5.0 out of 5 starsTRUTH About Treason, Torture, and More, July 21, 2015
This book nails the reality of torture as both deeply pathological and unproductive. However it goes much further, and shows just how out of control our country is, where 70% of the secret budget is spent on contractors without a clue and without ethics. As Americans contemplate the future, Broken! is a helpful overview of just what “out of control” can mean, not only abroad, but right here at home where internment camps actually exist ‘in waiting.’
I am a huge fan of Ralph Peters, who in addition to his civil war series under his own name and as Owen Parry, is a master strategist and intelligence professional who can find enemy special forces just by looking at a map and thinking. I am not sure he will ever match Cain at Gettysburg 1st (first) Edition by Peters, Ralph published by Forge Books (2012) Hardcover — that book set a new gold standard surpassing The Killer Angels: The Classic Novel of the Civil War (Civil War Trilogy) by six [and I hasten to add, I consider Michael Shaara gifted and only surpassed by Ralph] but I will say this: every book Ralph write surprises and delights, not just with how he delivers intimate details not found in other histories, but how he rights history — his books correct the less than accurate record and magnify what others have missed. His treatment of Early’s last stand and Custer’s best moment will stand for a very long time as yet another “first” for the author as historian.
5.0 out of 5 starsEqual to Cain at Gettysburg, Takes Fact-Based Fiction to New Level, May 13, 2013
I started this book, having given a rave review to Cain at Gettysburg convinced that the sequel would disappoint, as most sequels do. Although I counted only five goosebump moments in this new book (Cain had six, The Killer Angels: The Classic Novel of the Civil War By Michael Shaara only had one), I have to rate it the equal of the earlier book, and also the linch pin book in what should be a series of at least four books, each – as the first two have been – a detailed study of men at war at all four levels (strategic, operational, tactical, technical). The concluding sentence in this book is brilliant, and it left me with precisely the sense of angst and anticipation for the next campaign as the author no doubt intended. If Cain was the thunderclap of divine providence, then Hell is the tough hard slog through mud during which the North adapts and learns lessons while Lee’s health worsens substantially, his weakness all the more grave because Longstreet is wounded and Stuart killed, leaving Lee with no bench, less Gordon as a late bloomer too easily ignored by his elders.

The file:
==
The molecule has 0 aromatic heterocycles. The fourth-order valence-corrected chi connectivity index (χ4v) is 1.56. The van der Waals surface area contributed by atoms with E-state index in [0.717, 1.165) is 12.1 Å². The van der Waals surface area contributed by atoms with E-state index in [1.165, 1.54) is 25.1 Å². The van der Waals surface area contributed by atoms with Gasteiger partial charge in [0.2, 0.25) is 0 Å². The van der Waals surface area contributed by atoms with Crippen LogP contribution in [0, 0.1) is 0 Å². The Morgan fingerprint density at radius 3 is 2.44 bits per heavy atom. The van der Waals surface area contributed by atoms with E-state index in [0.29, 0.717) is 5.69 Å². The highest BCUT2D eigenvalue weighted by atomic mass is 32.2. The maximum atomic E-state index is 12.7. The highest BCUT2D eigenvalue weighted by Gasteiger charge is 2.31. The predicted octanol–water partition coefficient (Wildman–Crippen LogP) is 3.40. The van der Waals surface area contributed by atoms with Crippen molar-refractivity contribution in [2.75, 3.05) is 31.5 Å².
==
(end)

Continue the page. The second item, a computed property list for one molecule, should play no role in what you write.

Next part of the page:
There is little doubt that with this book Ralph Peters has established a nearly impregnable position as the leading practitioner of historical fiction, taking it to a new level of accuracy and relevance to the military and political professionals who wage war, setting the gold standard for factual historical fiction that reveals the soul of those making history.
If I were to sum up the book in three words it would be leadership, logistics, and learning.